School can feel a little like a filter. Actually, life can feel a little bit like a filter. A filter where we are searching for that thing that we are good at, or the thing that will make us happy. Slowly other stuff that is not relevant gets filtered out. The mind is ruthlessly efficient at ignoring stuff that we haven't prioritised, even if it is important to us. It may be true that you need ruthless focus if you want to be an outlier. If you want to be Nelson Mandela and save the world, it may be true that you end up sacrificing your family life for the good of the nation. If you want to dedicate your life to a particular task and become world class, i.e. better than anyone else, you may need to cut yourself off from other things. Bobby Fisher may be an example of the extreme sacrifices some make to reach greatness (see Against the World).
We need another Nelson Mandela. Perhaps we wouldn't if everyone wasn't filtering. Machines are very good at specialisation. It doesn't require creativity. Once a task can be well defined, it is likely that a machine will be able to do it. That should in theory make more time available to us, if we aren't scared of free time. If machines slowly release us from filtering we would have more common ground with those around us. As we specialise, we suffer from the curse of knowledge. It becomes harder and harder to empathise with people who don't understand what we understand. It becomes harder for us to understand what they understand without their context. Those pushing the boundaries of human thought may have a handful of people (if they are lucky) who will understand them. They may have to create entire new vocabularies. Catch phrases or chunks get used to explain something and if you don't understand the chunk, you won't understand the something. You have to come back from the boundary if you want to speak to real people. If you overspecialise, you run the risk of no longer being one of those real people.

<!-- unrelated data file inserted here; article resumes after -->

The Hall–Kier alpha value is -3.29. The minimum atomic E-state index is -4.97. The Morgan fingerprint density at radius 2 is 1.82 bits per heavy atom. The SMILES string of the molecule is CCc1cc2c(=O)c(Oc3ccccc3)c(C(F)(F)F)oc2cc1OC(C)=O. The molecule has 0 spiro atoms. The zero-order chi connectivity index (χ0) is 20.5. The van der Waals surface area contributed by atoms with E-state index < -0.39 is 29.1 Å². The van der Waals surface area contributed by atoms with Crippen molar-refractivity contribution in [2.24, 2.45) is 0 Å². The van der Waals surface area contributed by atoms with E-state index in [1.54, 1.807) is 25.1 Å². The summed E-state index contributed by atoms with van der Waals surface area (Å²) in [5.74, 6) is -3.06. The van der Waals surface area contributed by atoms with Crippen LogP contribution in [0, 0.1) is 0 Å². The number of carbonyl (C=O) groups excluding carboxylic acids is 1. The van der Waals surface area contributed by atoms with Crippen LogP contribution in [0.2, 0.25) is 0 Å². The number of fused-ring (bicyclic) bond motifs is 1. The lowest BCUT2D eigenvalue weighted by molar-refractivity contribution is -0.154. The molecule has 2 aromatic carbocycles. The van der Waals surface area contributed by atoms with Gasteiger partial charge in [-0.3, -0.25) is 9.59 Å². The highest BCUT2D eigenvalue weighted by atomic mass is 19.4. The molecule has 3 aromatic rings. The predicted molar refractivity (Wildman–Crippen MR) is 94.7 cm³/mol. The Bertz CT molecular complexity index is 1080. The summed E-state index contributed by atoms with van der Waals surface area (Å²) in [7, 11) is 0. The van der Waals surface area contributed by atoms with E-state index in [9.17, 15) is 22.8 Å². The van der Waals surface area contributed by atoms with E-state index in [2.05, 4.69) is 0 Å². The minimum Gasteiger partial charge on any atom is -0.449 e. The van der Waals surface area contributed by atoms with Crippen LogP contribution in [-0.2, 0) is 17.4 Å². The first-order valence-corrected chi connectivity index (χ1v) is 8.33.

Education has industrialised the filtering process. One person may have loved looking at the stars and wondering about the way they formed or where they end. The poetry with which she asked questions may have lead her down the artistic route. Yet what of the science? Why not both? Another person may have been told that art and biology are not money makers, and so pushed to drop those subjects in favour of something that will one day allow him to support his family. In an attempt to be outliers, you have to think in relative terms. You have to compare yourself to others and do something differently. You have to think how you can be unique. I think that is a sticky trap. Better to think about doing things well. To rethink education and life as food for your creativity. We don't have to play by ourselves on the edges when we can play together in the middle.
Ken Robinson is one of the leading thinkers on how we can relook at the way we learn. I really enjoyed 'The Element' and 'Out of Our Minds' after watching him deliver still my favourite ever TED talk. His next book, 'Creative Schools' is due out soon.